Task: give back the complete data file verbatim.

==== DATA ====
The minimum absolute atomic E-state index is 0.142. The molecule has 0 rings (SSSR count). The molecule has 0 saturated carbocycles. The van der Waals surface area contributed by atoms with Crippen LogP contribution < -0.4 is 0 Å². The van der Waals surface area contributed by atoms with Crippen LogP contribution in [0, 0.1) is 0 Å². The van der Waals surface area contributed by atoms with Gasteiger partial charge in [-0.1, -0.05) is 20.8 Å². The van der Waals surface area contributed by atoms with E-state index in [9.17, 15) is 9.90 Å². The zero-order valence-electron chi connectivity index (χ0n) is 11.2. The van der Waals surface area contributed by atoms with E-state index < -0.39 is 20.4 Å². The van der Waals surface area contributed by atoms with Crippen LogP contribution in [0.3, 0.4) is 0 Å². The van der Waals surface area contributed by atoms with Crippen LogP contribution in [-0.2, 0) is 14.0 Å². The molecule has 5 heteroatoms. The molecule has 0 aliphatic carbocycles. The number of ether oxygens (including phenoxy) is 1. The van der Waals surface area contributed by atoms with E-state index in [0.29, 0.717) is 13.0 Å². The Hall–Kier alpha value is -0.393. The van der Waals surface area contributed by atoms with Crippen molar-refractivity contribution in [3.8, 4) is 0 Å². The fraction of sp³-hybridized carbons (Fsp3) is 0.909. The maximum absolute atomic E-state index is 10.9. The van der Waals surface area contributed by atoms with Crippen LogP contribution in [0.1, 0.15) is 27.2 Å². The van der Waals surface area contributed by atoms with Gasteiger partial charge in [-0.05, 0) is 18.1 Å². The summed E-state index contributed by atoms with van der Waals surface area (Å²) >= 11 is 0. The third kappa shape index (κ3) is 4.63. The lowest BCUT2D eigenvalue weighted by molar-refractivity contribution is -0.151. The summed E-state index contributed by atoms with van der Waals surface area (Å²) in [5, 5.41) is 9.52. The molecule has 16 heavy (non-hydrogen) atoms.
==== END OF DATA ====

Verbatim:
The minimum absolute atomic E-state index is 0.142. The molecule has 0 rings (SSSR count). The molecule has 0 saturated carbocycles. The van der Waals surface area contributed by atoms with Crippen LogP contribution < -0.4 is 0 Å². The van der Waals surface area contributed by atoms with Crippen LogP contribution in [0, 0.1) is 0 Å². The van der Waals surface area contributed by atoms with Gasteiger partial charge in [-0.1, -0.05) is 20.8 Å². The van der Waals surface area contributed by atoms with E-state index in [9.17, 15) is 9.90 Å². The zero-order valence-electron chi connectivity index (χ0n) is 11.2. The van der Waals surface area contributed by atoms with E-state index < -0.39 is 20.4 Å². The van der Waals surface area contributed by atoms with Crippen LogP contribution in [0.3, 0.4) is 0 Å². The van der Waals surface area contributed by atoms with Crippen LogP contribution in [-0.2, 0) is 14.0 Å². The molecule has 5 heteroatoms. The molecule has 0 aliphatic carbocycles. The number of ether oxygens (including phenoxy) is 1. The van der Waals surface area contributed by atoms with E-state index in [0.29, 0.717) is 13.0 Å². The Hall–Kier alpha value is -0.393. The van der Waals surface area contributed by atoms with Crippen molar-refractivity contribution in [3.8, 4) is 0 Å². The fraction of sp³-hybridized carbons (Fsp3) is 0.909. The maximum absolute atomic E-state index is 10.9. The van der Waals surface area contributed by atoms with Crippen LogP contribution in [0.1, 0.15) is 27.2 Å². The van der Waals surface area contributed by atoms with Gasteiger partial charge in [-0.05, 0) is 18.1 Å². The summed E-state index contributed by atoms with van der Waals surface area (Å²) >= 11 is 0. The third kappa shape index (κ3) is 4.63. The lowest BCUT2D eigenvalue weighted by molar-refractivity contribution is -0.151. The summed E-state index contributed by atoms with van der Waals surface area (Å²) in [5, 5.41) is 9.52. The molecule has 16 heavy (non-hydrogen) atoms.